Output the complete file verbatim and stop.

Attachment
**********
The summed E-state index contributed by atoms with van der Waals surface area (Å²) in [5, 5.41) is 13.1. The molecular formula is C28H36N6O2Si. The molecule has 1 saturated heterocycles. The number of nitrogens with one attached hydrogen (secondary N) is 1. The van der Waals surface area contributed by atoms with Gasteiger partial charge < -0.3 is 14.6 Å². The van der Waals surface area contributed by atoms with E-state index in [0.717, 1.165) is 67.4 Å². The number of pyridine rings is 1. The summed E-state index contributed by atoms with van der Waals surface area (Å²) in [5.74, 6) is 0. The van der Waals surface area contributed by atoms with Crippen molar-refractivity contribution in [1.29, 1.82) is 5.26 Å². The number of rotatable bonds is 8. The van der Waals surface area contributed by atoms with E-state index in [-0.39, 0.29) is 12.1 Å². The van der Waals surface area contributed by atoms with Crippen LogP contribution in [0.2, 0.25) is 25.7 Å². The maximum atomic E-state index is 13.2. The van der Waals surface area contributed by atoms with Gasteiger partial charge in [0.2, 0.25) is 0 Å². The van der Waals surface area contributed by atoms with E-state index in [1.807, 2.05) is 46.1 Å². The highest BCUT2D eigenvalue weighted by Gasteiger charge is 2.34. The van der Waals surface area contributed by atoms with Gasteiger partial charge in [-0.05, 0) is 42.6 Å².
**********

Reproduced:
The summed E-state index contributed by atoms with van der Waals surface area (Å²) in [5, 5.41) is 13.1. The molecular formula is C28H36N6O2Si. The molecule has 1 saturated heterocycles. The number of nitrogens with one attached hydrogen (secondary N) is 1. The van der Waals surface area contributed by atoms with Gasteiger partial charge < -0.3 is 14.6 Å². The van der Waals surface area contributed by atoms with E-state index in [0.717, 1.165) is 67.4 Å². The number of pyridine rings is 1. The summed E-state index contributed by atoms with van der Waals surface area (Å²) in [5.74, 6) is 0. The van der Waals surface area contributed by atoms with Crippen molar-refractivity contribution in [1.29, 1.82) is 5.26 Å². The number of rotatable bonds is 8. The van der Waals surface area contributed by atoms with E-state index in [-0.39, 0.29) is 12.1 Å². The van der Waals surface area contributed by atoms with Crippen LogP contribution in [0.2, 0.25) is 25.7 Å². The maximum atomic E-state index is 13.2. The van der Waals surface area contributed by atoms with Gasteiger partial charge in [0.2, 0.25) is 0 Å². The van der Waals surface area contributed by atoms with E-state index in [1.807, 2.05) is 46.1 Å². The highest BCUT2D eigenvalue weighted by Gasteiger charge is 2.34. The van der Waals surface area contributed by atoms with Gasteiger partial charge in [-0.05, 0) is 42.6 Å².